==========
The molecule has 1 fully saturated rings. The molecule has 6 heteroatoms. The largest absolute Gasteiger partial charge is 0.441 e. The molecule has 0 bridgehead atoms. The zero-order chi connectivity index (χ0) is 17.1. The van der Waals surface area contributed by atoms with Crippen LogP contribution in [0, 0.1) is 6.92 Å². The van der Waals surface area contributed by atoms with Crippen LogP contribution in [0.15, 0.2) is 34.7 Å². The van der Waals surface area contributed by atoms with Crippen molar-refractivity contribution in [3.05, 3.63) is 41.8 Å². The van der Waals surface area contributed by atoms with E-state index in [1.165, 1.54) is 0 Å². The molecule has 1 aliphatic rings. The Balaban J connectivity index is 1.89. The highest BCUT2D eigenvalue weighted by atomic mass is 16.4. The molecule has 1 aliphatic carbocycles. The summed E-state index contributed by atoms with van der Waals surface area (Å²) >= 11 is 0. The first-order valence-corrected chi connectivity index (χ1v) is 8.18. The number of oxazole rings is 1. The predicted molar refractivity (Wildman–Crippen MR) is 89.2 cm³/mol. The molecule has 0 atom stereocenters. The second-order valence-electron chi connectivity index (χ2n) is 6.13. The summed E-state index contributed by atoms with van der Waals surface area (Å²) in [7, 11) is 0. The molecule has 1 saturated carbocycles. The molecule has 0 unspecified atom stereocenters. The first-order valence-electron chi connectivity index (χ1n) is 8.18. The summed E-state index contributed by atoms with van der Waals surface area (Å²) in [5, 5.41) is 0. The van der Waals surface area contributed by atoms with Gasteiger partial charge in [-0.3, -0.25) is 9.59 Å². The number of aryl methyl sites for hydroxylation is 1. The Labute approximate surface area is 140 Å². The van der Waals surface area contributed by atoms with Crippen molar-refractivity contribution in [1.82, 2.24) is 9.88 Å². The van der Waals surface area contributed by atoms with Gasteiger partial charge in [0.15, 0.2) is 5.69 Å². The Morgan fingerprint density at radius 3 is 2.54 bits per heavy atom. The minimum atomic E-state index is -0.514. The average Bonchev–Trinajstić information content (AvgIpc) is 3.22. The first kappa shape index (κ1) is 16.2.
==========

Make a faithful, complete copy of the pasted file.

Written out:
The molecule has 1 fully saturated rings. The molecule has 6 heteroatoms. The largest absolute Gasteiger partial charge is 0.441 e. The molecule has 0 bridgehead atoms. The zero-order chi connectivity index (χ0) is 17.1. The van der Waals surface area contributed by atoms with Crippen LogP contribution in [0, 0.1) is 6.92 Å². The van der Waals surface area contributed by atoms with Crippen LogP contribution in [0.15, 0.2) is 34.7 Å². The van der Waals surface area contributed by atoms with Crippen molar-refractivity contribution in [3.05, 3.63) is 41.8 Å². The van der Waals surface area contributed by atoms with E-state index in [1.165, 1.54) is 0 Å². The molecule has 1 aliphatic rings. The Balaban J connectivity index is 1.89. The highest BCUT2D eigenvalue weighted by atomic mass is 16.4. The molecule has 1 aliphatic carbocycles. The summed E-state index contributed by atoms with van der Waals surface area (Å²) >= 11 is 0. The first-order valence-corrected chi connectivity index (χ1v) is 8.18. The number of oxazole rings is 1. The predicted molar refractivity (Wildman–Crippen MR) is 89.2 cm³/mol. The molecule has 0 atom stereocenters. The second-order valence-electron chi connectivity index (χ2n) is 6.13. The summed E-state index contributed by atoms with van der Waals surface area (Å²) in [7, 11) is 0. The molecule has 1 saturated carbocycles. The molecule has 0 unspecified atom stereocenters. The first-order valence-electron chi connectivity index (χ1n) is 8.18. The summed E-state index contributed by atoms with van der Waals surface area (Å²) in [5, 5.41) is 0. The van der Waals surface area contributed by atoms with Gasteiger partial charge in [-0.3, -0.25) is 9.59 Å². The number of aryl methyl sites for hydroxylation is 1. The Labute approximate surface area is 140 Å². The van der Waals surface area contributed by atoms with Crippen molar-refractivity contribution in [1.82, 2.24) is 9.88 Å². The van der Waals surface area contributed by atoms with Gasteiger partial charge in [0.15, 0.2) is 5.69 Å². The Morgan fingerprint density at radius 3 is 2.54 bits per heavy atom. The minimum atomic E-state index is -0.514. The average Bonchev–Trinajstić information content (AvgIpc) is 3.22. The first kappa shape index (κ1) is 16.2.